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Health insurance costs and early retirement decisions

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Author Info

  • Richard W. Johnson
  • Amy J. Davidoff
  • Kevin Perese

Abstract

The loss of health insurance may be an important component of the cost of retirement, especially for workers without retiree health insurance coverage. The authors find that insurance costs significantly reduce retirement rates for full-time wage and salary workers ages 51 to 61. Simulations suggest that a $1,000 increase in the net present value of health insurance premium costs reduces the probability of early retirement by 0.17 percentage points for men and by 0.24 percentage points for women, corresponding to elasticities of -0.22 and -0.24, respectively. The authors' models predict that expanding the Medicare program to cover those aged 62-64 would increase retirement rates for workers with employer-sponsored coverage who lack retiree benefits, if the government subsidizes their coverage. However, the impact would be small, increasing overall retirement rates by only 7%. (Author's abstract.) (Free full-text download available at http://digitalcommons.ilr.cornell.edu/ilrreview/.)

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Bibliographic Info

Article provided by ILR Review, Cornell University, ILR School in its journal ILR Review.

Volume (Year): 56 (2003)
Issue (Month): 4 (July)
Pages: 716-729

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Handle: RePEc:ilr:articl:v:56:y:2003:i:4:p:716-729

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Citations

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Cited by:
  1. Luca Spataro, 2002. "New Tools in Micromodeling Retirement Decisions: Overview and Applications to the Italian Case," Computing in Economics and Finance 2002, Society for Computational Economics 109, Society for Computational Economics.
  2. Owen Haaga & Richard W. Johnson, 2012. "Social Security Claiming: Trends and Business Cycle Effects," Working Papers, Center for Retirement Research at Boston College wp2012-5, Center for Retirement Research, revised Feb 2012.
  3. James Marton & Stephen A. Woodbury, 2007. "Retiree Health Benefit Coverage and Retirement," Book chapters authored by Upjohn Institute researchers, W.E. Upjohn Institute for Employment Research, in: Dimitri B. Papadimitriou (ed.), Government Spending on the Elderly, pages 222-242 W.E. Upjohn Institute for Employment Research.
  4. Richard W. Johnson, 2004. "How Closely Do Spouses Coordinate Thier Retirement Decisions?," Others, EconWPA 0408006, EconWPA.
  5. Fairlie, Robert W. & Kapur, Kanika & Gates, Susan, 2013. "Job Lock: Evidence from a Regression Discontinuity Design," IZA Discussion Papers 7785, Institute for the Study of Labor (IZA).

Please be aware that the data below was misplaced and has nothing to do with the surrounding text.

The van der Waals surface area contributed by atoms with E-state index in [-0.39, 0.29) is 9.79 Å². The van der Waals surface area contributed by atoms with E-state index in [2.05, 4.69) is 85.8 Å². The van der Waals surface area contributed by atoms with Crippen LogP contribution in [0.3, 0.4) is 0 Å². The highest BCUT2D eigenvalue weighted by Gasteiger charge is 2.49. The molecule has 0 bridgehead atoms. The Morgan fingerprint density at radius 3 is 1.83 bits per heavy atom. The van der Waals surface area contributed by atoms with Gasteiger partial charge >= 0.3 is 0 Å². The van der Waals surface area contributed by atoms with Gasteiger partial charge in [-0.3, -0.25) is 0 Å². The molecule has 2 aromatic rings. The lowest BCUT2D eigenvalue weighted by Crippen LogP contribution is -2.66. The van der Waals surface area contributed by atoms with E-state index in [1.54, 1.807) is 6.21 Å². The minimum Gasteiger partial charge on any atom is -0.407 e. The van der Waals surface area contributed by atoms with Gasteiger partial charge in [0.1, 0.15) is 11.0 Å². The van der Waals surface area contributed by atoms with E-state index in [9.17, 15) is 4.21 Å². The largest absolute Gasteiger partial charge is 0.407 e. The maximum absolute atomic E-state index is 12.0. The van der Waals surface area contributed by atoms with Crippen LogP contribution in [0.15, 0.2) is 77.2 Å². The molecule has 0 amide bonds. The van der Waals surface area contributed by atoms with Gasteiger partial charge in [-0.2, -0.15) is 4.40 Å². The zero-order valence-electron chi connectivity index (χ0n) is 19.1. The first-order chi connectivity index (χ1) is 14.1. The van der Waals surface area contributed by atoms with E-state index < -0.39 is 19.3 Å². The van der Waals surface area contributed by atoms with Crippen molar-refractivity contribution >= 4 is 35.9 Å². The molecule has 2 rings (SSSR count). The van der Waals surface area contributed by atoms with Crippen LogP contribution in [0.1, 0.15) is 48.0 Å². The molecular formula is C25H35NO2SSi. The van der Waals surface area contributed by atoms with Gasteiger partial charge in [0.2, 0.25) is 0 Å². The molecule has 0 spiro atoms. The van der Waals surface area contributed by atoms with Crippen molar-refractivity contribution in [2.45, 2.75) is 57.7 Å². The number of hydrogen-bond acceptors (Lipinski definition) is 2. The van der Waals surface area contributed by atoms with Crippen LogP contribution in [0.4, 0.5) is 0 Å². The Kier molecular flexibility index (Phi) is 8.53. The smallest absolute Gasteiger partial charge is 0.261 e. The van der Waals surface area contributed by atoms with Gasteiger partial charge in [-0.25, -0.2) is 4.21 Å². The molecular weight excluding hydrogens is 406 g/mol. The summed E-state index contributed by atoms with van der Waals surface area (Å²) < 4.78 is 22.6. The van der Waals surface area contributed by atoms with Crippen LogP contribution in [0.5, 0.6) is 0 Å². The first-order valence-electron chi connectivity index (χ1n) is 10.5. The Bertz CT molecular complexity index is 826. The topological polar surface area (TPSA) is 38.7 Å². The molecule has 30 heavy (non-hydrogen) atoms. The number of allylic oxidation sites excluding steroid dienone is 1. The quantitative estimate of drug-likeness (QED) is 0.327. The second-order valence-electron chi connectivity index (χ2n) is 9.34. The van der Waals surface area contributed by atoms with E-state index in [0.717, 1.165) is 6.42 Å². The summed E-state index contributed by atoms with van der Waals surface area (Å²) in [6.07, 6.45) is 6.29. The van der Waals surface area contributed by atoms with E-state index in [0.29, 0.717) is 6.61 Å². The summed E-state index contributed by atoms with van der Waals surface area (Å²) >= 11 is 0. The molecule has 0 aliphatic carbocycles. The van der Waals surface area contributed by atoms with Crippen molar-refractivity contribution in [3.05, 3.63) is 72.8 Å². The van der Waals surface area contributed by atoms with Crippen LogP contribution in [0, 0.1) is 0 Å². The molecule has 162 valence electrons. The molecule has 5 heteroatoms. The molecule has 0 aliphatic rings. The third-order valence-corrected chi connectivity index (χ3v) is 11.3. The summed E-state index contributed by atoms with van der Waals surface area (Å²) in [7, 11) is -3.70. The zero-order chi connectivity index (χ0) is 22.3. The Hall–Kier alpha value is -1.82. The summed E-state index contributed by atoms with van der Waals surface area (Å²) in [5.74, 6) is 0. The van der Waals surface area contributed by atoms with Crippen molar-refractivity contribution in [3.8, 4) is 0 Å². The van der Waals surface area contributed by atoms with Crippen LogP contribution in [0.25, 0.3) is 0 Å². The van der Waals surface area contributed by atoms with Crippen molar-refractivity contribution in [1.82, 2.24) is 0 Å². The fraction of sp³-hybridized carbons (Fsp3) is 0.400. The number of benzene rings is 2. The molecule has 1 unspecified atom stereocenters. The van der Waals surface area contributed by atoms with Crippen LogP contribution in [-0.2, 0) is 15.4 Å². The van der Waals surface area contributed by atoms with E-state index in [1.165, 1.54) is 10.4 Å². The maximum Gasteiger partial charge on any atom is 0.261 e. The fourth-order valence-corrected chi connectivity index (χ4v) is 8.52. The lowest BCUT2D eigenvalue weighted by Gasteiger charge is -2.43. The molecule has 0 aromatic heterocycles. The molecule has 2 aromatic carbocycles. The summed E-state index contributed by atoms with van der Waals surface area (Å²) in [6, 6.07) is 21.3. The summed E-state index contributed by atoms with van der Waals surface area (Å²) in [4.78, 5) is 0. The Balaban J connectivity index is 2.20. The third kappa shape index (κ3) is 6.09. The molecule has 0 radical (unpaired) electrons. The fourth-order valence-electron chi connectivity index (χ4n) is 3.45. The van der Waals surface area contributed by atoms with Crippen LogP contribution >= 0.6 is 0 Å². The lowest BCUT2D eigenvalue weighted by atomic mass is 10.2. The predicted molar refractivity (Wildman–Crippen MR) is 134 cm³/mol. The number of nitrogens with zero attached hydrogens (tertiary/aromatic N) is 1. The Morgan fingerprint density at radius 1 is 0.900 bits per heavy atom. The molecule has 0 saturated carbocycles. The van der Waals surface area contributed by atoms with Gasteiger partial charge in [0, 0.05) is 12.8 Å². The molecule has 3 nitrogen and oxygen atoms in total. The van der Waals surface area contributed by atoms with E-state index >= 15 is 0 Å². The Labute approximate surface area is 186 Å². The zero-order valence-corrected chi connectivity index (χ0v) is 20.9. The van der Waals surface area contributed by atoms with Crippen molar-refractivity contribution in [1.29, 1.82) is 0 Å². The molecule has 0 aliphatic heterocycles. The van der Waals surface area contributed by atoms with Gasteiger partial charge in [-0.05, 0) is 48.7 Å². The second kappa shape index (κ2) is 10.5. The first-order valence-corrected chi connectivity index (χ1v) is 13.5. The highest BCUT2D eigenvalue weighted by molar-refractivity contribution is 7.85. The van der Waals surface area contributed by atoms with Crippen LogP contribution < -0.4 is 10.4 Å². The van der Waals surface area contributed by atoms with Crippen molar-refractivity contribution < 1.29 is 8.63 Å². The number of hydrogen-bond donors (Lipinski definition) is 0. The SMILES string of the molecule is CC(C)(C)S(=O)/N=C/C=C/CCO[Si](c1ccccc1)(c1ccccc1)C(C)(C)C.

6. Brigitte Madrian, 2006. "The U.S. Health Care System and Labor Markets," NBER Working Papers 11980, National Bureau of Economic Research, Inc.
  7. Jody Schimmel, 2006. "Men With Health Insurance and the Women Who Love Them: the Effect of a Husband's Retirement on His Wife's Health Insurance Coverage," Working Papers, University of Michigan, Michigan Retirement Research Center wp131, University of Michigan, Michigan Retirement Research Center.
  8. Boyle, Melissa A. & Lahey, Joanna N., 2010. "Health insurance and the labor supply decisions of older workers: Evidence from a U.S. Department of Veterans Affairs expansion," Journal of Public Economics, Elsevier, Elsevier, vol. 94(7-8), pages 467-478, August.
  9. Justina A.V. Fischer & Alfonso Sousa-Poza, 2006. "The Institutional Determinants of Early Retirement in Europe," University of St. Gallen Department of Economics working paper series 2006, Department of Economics, University of St. Gallen 2006-08, Department of Economics, University of St. Gallen.
  10. Barbara A. Butrica & Karen E. Smith & C. Eugene Steuerle, 2006. "Working for a Good Retirement," Economics Working Paper Archive, Levy Economics Institute wp_463, Levy Economics Institute.
  11. Alice Zawacki & Christine Eibner & Elaine Zimmerman, 2009. "Older Workers’ Access to Employer-Sponsored Retiree Health Insurance, 2000–2006," Journal of Labor Research, Springer, Springer, vol. 30(4), pages 350-364, December.
  12. Gordon B.T. Mermin & Richard W. Johnson & Dan Murphy, 2006. "Why Do Boomers Plan to Work So Long?," Working Papers, Center for Retirement Research at Boston College wp2006-19, Center for Retirement Research, revised Nov 2006.
  13. Joshua Congdon-Hohman, 2006. "The Impact of Health Insurance Availability on Retirement Decision Reversals," Working Papers, University of Michigan, Michigan Retirement Research Center wp137, University of Michigan, Michigan Retirement Research Center.
  14. Richard W. Johnson, 2007. "What Happens to Health Benefits after Retirement?," Work Opportunity Briefs, Center for Retirement Research wob_7, Center for Retirement Research, revised Feb 2007.
  15. James Marton & Stephen A. Woodbury, 2010. "The Influence of Retiree Health Benefits on Retirement Patterns," Upjohn Working Papers and Journal Articles, W.E. Upjohn Institute for Employment Research 10-163, W.E. Upjohn Institute for Employment Research.
  16. James Marton & Stephen A. Woodbury, 2006. "Retiree Health Benefits and Retirement," Upjohn Working Papers and Journal Articles, W.E. Upjohn Institute for Employment Research 06-128, W.E. Upjohn Institute for Employment Research.

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